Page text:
So my 4-year-old injured herself yesterday.  I have accepted that she may be our “ER child.”  You know, the one always getting injured, always requiring a doctor, necessitating visits to the ER.  In April she fell off her bike and suffered a ‘buckle fracture’ on her right wrist.  Well, yesterday while she was helping me roll out pretzel dough, she leaned too far and caused her chair to slip from underneath her.  She went down with a loud crash, fracturing her other wrist.  Same deal, other side.

Poor kid.

She’s a champ though.  She did well with the X-rays, although she’s a veteran at that by now.  Tomorrow we get her arm cast.  Dark purple is her color of choice this time around.

So, she went down with a crash and said her arm hurt.  I’m never one to overreact.  If anything, I’m guilty of under-reacting.  Initially unconvinced that this was anything major, and with toddler mouths to feed (it was lunch time), and half a batch of pretzels already in the oven, I had her sit on the couch with some ice on her arm.

I went back and forth between her and the kitchen for a while as I boiled and salted the next batch of pretzels, and removed the cooked ones from the oven.  I set up #2 and #3 at the kitchen table with their food, as the monkeys were getting restless, and snuggled up next to Abigail, stroking her hair.

I figured this is a good a time as any to give her some theology, and start to cement in her mind a doctrine of suffering.  The last thing I wanted from this scenario was for her to think that God was mad at her, was punishing her for something or that God was somehow absent and unable to stop her fall…all of which are just plain wrong.

To my astonishment, she schooled me a bit.

I started with the reminder that God loves her.  I wanted that to be crystal clear in her mind.  No matter what happens, good or bad, God still loves her, and even when bad things happened, those things are BECAUSE He loves her, because it helps her become more like Jesus.

So I asked, ‘you know God loves you right?’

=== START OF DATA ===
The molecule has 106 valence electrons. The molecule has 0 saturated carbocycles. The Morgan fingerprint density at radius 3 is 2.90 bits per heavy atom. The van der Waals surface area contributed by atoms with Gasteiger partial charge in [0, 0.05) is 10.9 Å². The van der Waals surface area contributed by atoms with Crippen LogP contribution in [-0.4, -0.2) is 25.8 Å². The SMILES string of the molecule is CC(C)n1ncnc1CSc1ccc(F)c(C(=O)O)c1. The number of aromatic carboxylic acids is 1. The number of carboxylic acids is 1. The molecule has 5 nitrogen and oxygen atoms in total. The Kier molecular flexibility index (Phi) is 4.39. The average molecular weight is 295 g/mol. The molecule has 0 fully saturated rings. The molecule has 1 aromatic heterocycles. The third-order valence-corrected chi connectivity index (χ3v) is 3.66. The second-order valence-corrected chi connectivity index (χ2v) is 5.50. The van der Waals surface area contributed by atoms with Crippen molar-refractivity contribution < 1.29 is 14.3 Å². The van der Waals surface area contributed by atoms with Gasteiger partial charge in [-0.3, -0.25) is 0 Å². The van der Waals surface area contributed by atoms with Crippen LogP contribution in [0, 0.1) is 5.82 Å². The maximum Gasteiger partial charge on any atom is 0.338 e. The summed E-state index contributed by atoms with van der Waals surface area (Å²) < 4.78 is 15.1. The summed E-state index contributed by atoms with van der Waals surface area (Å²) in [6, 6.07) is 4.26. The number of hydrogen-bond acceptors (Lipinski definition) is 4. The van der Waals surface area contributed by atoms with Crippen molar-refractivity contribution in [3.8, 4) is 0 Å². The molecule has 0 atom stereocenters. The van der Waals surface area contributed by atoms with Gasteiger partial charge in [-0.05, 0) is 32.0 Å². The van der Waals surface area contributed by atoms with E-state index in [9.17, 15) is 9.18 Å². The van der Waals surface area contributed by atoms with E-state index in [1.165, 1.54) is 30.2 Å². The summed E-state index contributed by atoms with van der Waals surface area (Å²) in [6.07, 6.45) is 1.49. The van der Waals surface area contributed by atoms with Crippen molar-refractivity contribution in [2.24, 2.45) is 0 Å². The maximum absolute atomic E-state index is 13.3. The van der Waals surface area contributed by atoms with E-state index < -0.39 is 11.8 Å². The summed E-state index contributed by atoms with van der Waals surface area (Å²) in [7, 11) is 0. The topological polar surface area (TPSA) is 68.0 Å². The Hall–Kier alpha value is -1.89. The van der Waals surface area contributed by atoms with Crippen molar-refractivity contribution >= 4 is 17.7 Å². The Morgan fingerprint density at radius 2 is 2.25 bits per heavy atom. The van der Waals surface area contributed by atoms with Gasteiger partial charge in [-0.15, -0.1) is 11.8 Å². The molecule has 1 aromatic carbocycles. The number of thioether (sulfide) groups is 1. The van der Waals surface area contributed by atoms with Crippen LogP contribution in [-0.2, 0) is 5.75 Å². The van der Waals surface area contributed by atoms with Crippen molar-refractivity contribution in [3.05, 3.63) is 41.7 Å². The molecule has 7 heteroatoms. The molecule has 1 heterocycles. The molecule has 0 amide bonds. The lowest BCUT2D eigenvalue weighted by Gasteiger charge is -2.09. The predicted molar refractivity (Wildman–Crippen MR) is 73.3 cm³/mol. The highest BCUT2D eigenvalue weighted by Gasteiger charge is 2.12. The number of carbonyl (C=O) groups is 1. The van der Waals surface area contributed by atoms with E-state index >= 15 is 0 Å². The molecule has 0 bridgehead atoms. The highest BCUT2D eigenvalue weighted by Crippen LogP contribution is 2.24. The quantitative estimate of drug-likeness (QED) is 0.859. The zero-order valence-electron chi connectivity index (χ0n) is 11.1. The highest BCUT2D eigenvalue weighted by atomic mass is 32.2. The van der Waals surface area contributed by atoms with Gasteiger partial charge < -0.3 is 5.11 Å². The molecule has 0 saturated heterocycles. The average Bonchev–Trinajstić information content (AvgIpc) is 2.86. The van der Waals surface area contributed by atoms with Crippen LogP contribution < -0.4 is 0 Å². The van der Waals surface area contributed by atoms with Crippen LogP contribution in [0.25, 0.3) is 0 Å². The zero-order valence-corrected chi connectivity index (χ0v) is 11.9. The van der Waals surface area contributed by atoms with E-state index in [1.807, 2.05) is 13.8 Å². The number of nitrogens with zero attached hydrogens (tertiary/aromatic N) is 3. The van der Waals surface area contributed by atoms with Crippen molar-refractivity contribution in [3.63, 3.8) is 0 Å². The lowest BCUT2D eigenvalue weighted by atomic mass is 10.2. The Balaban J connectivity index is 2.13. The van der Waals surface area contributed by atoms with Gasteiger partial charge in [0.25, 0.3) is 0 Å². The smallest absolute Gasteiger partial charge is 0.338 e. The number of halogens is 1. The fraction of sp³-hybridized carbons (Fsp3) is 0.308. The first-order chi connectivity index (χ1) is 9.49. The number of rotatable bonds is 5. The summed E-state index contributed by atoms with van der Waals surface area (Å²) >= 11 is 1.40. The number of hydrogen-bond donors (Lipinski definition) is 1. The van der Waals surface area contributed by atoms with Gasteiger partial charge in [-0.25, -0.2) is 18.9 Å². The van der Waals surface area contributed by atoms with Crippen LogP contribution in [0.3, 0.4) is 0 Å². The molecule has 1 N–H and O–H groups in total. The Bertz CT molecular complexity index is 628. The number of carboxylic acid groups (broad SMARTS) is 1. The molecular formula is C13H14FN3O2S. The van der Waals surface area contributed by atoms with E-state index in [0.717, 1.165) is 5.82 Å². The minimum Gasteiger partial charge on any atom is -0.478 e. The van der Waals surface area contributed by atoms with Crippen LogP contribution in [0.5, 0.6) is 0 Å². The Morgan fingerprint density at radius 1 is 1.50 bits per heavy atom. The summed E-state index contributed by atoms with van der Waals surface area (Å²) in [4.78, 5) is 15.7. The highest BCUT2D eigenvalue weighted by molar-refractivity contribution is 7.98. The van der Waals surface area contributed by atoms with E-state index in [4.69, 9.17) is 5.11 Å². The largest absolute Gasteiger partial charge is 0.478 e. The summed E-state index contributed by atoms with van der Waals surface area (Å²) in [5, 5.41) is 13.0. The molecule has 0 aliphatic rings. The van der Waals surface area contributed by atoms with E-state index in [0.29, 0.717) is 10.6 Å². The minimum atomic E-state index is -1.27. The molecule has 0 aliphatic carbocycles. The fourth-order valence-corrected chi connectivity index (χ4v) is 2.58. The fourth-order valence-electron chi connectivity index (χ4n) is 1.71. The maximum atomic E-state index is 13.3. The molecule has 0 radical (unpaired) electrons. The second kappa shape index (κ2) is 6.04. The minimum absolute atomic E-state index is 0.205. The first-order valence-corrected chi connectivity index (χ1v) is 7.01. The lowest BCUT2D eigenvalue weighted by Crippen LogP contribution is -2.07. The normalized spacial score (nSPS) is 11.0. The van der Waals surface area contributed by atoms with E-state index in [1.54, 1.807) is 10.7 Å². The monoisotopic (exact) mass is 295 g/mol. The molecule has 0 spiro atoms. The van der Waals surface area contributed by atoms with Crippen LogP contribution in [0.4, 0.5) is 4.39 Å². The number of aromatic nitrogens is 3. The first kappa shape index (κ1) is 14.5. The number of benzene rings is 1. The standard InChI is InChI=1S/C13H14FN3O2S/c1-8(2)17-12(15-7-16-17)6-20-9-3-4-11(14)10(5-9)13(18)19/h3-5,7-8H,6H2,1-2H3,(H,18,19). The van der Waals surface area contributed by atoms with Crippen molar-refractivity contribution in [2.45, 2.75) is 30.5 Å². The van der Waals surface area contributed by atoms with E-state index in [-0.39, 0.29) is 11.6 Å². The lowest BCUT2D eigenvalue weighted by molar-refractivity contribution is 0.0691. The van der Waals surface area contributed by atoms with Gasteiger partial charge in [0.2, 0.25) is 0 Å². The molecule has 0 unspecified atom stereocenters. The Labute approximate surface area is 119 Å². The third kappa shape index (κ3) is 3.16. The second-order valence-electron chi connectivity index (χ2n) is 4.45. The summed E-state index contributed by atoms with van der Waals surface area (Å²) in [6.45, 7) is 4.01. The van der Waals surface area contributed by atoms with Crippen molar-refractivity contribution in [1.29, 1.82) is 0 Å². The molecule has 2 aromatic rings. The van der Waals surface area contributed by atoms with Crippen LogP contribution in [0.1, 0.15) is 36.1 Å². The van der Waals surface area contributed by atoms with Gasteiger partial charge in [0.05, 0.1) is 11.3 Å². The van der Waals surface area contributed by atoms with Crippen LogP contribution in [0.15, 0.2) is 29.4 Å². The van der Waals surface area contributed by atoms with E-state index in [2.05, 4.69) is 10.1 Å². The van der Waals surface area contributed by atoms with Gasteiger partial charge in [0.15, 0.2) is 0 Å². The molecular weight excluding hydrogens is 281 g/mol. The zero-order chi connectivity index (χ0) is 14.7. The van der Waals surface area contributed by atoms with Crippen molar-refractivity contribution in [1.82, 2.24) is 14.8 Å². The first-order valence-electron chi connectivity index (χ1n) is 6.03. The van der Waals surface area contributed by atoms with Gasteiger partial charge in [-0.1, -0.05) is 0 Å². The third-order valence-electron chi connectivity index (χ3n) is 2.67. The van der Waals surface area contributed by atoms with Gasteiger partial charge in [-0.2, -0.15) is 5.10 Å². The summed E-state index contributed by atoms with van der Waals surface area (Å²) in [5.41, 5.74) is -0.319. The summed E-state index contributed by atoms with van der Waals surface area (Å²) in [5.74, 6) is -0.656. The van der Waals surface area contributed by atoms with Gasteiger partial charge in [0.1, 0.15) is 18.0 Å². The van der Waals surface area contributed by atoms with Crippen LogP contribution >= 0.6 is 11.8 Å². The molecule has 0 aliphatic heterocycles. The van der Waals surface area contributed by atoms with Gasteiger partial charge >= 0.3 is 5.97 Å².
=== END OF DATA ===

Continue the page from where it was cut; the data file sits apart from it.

‘yes,’ was her reply, in her whimpering voice.

‘You believe that, right?  Even though you got hurt, you believe God loves you, right?’

And here was her reply…so simple, yet so profound:

‘I don’t believe it, I know it.’

POW!  What a statement.  What a great statement from a 4-year-old.  What a childlike faith, so sure of God’s love, even with a broken arm, for the second time.

How often do we Christians speak about our belief, yet fail to speak about the reality we KNOW.  It may seem like a small difference, but I think it’s a big difference.

We all have beliefs.  Everyone believes something, and everyone likes to talk about how you can believe what you want to believe and I can believe what I want to believe.  But what about when it is beyond belief, into knowledge?

Isn’t that what we have as Christians?

Sure, we believe.  The Bible talks about belief and faith, but I have been walking with the Lord for 8 years now; my faith is beyond a belief.  I have seen God’s faithfulness in my life, I have seen how he was quieted my sometimes out of control temper, has changed my innate harshness towards others, my unloving, uncaring attitude towards many people.  I don’t just believe that He is, I also know that He is.

I know that He is who He says He is because of the evidence in my life.  And that evidence isn’t always visible to others.  My outside was pretty clean compared to most before Christ redeemed me, but my inside (the thoughts and intentions of my heart) were filthy, horrid, wicked.

Many look at the Bible and dismiss it with a snarl because they simply ‘don’t believe the Bible.’  There are many evidences of the Bible being true and accurate, but for someone who has already made up their mind, they will find ways to ignore those evidences.  They don’t believe it, and that’s that.

Imagine a house with a wood burning stove, and a 6-year-old boy.  The caring father takes his son to the stove and explains to him that it is hot and he is not to touch it, as he would be burned.  The boy affirms that he understands.  He believes his father and believes that the stove is hot.  But how long do you think it would be before his curiosity takes over?  Finally, the boy – just to be sure – reaches out and touches that stove, and indeed burns his hand.  His knowledge of the hot stove went from a belief to a knowledge.  He no longer believes, he now knows, because he has experiences the heat.  You could argue until you’re blue in the face, you could never convince the child otherwise.

The same is true for the Christian.  There are many in this country who mentally assent to a belief in God, and even call themselves Christians, but have never experiences His power in the form of conversion.  But for one who has been converted by God’s power, that person has seen and experienced God in a way that words fail to explain.  For a true Christian, they can say with all sincerity of heart that they know there is a God and they know Him.

So, I wonder, next time I am asked about my belief, will I have the boldness of my 4-year-old to say ‘I don’t believe, I know?’

 

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